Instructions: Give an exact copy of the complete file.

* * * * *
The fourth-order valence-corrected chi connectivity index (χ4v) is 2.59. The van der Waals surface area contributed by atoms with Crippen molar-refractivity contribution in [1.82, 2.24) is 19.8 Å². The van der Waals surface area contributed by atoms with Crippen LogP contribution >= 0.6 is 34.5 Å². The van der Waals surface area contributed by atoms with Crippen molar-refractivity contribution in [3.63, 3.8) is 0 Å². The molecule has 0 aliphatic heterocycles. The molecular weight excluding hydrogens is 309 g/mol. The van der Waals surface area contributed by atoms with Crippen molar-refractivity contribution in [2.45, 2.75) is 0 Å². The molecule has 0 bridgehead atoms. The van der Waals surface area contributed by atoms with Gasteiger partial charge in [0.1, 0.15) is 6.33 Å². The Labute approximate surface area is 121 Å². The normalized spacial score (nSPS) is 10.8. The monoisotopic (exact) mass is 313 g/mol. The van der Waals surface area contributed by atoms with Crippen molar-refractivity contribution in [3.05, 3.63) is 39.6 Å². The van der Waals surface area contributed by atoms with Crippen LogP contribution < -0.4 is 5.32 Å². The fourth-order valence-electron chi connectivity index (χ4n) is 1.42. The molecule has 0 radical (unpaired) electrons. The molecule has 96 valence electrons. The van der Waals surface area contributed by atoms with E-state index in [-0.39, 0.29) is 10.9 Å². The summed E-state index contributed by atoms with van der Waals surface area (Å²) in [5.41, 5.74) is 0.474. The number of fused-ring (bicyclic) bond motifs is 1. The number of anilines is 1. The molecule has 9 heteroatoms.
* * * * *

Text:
The fourth-order valence-corrected chi connectivity index (χ4v) is 2.59. The van der Waals surface area contributed by atoms with Crippen molar-refractivity contribution in [1.82, 2.24) is 19.8 Å². The van der Waals surface area contributed by atoms with Crippen LogP contribution >= 0.6 is 34.5 Å². The van der Waals surface area contributed by atoms with Crippen molar-refractivity contribution in [3.63, 3.8) is 0 Å². The molecule has 0 aliphatic heterocycles. The molecular weight excluding hydrogens is 309 g/mol. The van der Waals surface area contributed by atoms with Crippen molar-refractivity contribution in [2.45, 2.75) is 0 Å². The molecule has 0 bridgehead atoms. The van der Waals surface area contributed by atoms with Gasteiger partial charge in [0.1, 0.15) is 6.33 Å². The Labute approximate surface area is 121 Å². The normalized spacial score (nSPS) is 10.8. The monoisotopic (exact) mass is 313 g/mol. The van der Waals surface area contributed by atoms with Crippen molar-refractivity contribution in [3.05, 3.63) is 39.6 Å². The van der Waals surface area contributed by atoms with Crippen LogP contribution < -0.4 is 5.32 Å². The fourth-order valence-electron chi connectivity index (χ4n) is 1.42. The molecule has 0 radical (unpaired) electrons. The molecule has 96 valence electrons. The van der Waals surface area contributed by atoms with E-state index in [-0.39, 0.29) is 10.9 Å². The summed E-state index contributed by atoms with van der Waals surface area (Å²) in [5.41, 5.74) is 0.474. The number of fused-ring (bicyclic) bond motifs is 1. The number of anilines is 1. The molecule has 9 heteroatoms.